“If you want to test a man’s character, give him adversity. If you want to test his integrity, give him power.” Gerry Ashley
Tenet #5: You cannot build character and courage by taking away man’s initiative and independence.
I know it might seem presumptuous to quote myself at the top of this piece, but that has been a long-standing tenet of my own and one I feel fits perfectly here. I coined that expression in 1978, after having spent some time in what was then the Soviet Union. I had been teaching computer technology classes to Russian scientists at The Institute for High Energy Physics (outside of Moscow). Ironically, it was a quote from an interview I gave (upon my return) in praise of the Russian people I had met during my time spent there… and as an indictment of their political leaders.
I’m dumbfounded to find its level of applicability in America some 32 years later.
For those too young to remember, let me clarify that “Soviet Union” actually referred to a combination of countries known collectively as the “United Soviet Socialist Republic” (USSR). Please note the third word in that title. Although communist in nature, the countries operated under a socialist structure. The socialist structure stripped away any incentive for the individual to strive for excellence.
Case in point: I had dinner with an architect while there. He explained to me that he had made the exact same salary for 20 years, regardless of the quality of his work. Not long before our meeting, a young man who had just graduated from university and gone to work with my friend, sitting at the next desk. He had a starting salary which was the same as that of my friend with 20 years’ experience.
Imagine the feeling my friend had, knowing that this young man straight from University was starting at the same level he was at after 20 years of service. Now imagine how much initiative the young man might have, sitting next to my friend and knowing that, no matter how good a job he does, in 20 years, he would be making no more money than he’s already making.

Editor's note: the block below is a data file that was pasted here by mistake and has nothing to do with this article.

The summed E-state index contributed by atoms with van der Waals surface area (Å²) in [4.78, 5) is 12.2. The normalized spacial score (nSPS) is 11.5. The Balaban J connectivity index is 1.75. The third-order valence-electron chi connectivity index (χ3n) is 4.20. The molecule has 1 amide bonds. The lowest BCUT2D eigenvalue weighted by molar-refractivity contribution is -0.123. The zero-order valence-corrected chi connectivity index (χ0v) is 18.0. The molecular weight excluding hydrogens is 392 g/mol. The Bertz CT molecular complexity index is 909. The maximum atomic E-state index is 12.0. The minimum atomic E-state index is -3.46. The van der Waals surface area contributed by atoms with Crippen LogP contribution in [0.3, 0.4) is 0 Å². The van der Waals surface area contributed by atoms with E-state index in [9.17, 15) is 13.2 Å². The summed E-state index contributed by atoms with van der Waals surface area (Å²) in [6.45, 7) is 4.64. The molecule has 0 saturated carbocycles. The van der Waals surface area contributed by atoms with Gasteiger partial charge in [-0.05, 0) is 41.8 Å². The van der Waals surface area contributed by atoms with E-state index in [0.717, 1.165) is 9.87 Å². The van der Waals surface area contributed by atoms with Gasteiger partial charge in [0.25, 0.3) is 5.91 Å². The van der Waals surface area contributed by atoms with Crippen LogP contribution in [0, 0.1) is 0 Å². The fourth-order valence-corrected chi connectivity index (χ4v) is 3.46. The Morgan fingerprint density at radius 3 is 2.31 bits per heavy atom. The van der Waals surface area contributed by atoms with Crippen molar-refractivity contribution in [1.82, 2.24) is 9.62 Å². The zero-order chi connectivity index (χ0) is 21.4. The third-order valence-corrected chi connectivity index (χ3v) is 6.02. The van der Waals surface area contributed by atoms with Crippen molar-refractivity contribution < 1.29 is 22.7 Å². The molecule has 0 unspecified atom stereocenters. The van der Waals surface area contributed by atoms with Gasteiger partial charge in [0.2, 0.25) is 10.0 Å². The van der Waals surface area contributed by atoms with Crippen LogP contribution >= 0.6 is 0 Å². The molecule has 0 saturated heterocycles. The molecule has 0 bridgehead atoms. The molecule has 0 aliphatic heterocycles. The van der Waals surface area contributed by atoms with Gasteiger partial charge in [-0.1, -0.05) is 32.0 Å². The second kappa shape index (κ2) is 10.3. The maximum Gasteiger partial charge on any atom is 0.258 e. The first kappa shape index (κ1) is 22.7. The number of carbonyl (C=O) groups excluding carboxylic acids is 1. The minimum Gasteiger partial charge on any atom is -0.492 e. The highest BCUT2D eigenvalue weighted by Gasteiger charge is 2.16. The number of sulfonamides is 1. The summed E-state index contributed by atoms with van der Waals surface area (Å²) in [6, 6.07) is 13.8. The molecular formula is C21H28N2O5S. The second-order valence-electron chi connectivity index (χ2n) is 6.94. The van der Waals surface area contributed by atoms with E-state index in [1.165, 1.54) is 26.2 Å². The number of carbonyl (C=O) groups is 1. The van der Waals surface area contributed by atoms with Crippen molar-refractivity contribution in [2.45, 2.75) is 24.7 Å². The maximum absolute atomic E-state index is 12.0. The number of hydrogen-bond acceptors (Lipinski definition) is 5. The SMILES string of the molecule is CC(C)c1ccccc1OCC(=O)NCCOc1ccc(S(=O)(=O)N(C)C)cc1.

That’s how it goes in a socialist state: The government defines the value of the position, no matter the level of experience… or the quality of the job performed. By the way: The quality of their goods reflected the lack of incentive to strive for excellence. The only time the Soviet government strove for (and demanded) excellence was when the product was one which would be viewed by the West and would bring shame upon the Soviet system if it were substandard. Hence the amount of effort that went in to export products like vodka and caviar; hence the intense attention to (and support of) athletes who would be competing against other countries (such as the Olympic Games).
Get ready for that, America. That’s what Barack Obama’s vision is for us: The same level of quality of life the Soviets had 30 years go. And back then, the Soviet standard was about 40 years behind America’s. Do the math and it’s easy to see that the standard of living Obama wants to take America to is where we were 70 years ago. Is that a goal we should have for our children? Our grandchildren? Ourselves?
One wonders if Obama will place a similar level of importance on the quality of workmanship applied to our exports and international athletes. Perhaps the answer will be based on whether or not he feels he’s apologized enough for America’s past greatness.
One thing is certain: If what I refer to as Obamunism takes hold in America, he won’t have to worry about apologizing for America’s greatness any longer.
Sadder still, that may be his goal.